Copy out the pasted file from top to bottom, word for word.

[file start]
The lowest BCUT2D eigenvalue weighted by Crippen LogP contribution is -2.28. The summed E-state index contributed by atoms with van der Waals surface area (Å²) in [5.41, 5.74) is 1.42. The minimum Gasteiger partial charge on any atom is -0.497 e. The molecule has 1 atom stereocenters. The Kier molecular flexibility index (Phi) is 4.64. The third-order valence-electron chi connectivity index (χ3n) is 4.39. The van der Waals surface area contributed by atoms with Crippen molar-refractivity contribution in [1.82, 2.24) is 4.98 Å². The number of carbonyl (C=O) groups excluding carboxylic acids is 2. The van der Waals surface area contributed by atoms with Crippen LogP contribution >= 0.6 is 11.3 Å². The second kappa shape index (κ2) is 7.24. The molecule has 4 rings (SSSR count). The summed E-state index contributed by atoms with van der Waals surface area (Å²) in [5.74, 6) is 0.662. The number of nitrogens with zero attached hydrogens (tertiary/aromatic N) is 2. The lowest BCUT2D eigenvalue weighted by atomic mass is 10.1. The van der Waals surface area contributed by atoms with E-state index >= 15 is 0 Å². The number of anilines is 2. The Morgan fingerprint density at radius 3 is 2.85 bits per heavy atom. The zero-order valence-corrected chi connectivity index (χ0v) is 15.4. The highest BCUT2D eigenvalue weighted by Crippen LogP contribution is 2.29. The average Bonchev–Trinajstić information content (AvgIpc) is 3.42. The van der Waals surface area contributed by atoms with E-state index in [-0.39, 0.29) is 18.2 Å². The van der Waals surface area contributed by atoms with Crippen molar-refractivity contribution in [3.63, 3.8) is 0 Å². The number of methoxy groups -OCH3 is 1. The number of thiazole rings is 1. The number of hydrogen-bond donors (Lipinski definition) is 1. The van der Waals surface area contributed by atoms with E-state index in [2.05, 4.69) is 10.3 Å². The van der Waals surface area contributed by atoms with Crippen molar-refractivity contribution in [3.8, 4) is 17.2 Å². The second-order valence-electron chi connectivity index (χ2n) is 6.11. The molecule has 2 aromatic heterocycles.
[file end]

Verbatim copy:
The lowest BCUT2D eigenvalue weighted by Crippen LogP contribution is -2.28. The summed E-state index contributed by atoms with van der Waals surface area (Å²) in [5.41, 5.74) is 1.42. The minimum Gasteiger partial charge on any atom is -0.497 e. The molecule has 1 atom stereocenters. The Kier molecular flexibility index (Phi) is 4.64. The third-order valence-electron chi connectivity index (χ3n) is 4.39. The van der Waals surface area contributed by atoms with Crippen molar-refractivity contribution in [1.82, 2.24) is 4.98 Å². The number of carbonyl (C=O) groups excluding carboxylic acids is 2. The van der Waals surface area contributed by atoms with Crippen LogP contribution >= 0.6 is 11.3 Å². The second kappa shape index (κ2) is 7.24. The molecule has 4 rings (SSSR count). The summed E-state index contributed by atoms with van der Waals surface area (Å²) in [5.74, 6) is 0.662. The number of nitrogens with zero attached hydrogens (tertiary/aromatic N) is 2. The lowest BCUT2D eigenvalue weighted by atomic mass is 10.1. The van der Waals surface area contributed by atoms with E-state index >= 15 is 0 Å². The number of anilines is 2. The Morgan fingerprint density at radius 3 is 2.85 bits per heavy atom. The zero-order valence-corrected chi connectivity index (χ0v) is 15.4. The highest BCUT2D eigenvalue weighted by Crippen LogP contribution is 2.29. The average Bonchev–Trinajstić information content (AvgIpc) is 3.42. The van der Waals surface area contributed by atoms with E-state index in [-0.39, 0.29) is 18.2 Å². The van der Waals surface area contributed by atoms with Crippen molar-refractivity contribution in [3.63, 3.8) is 0 Å². The number of methoxy groups -OCH3 is 1. The number of thiazole rings is 1. The number of hydrogen-bond donors (Lipinski definition) is 1. The van der Waals surface area contributed by atoms with E-state index in [2.05, 4.69) is 10.3 Å². The van der Waals surface area contributed by atoms with Crippen molar-refractivity contribution in [3.8, 4) is 17.2 Å². The second-order valence-electron chi connectivity index (χ2n) is 6.11. The molecule has 2 aromatic heterocycles.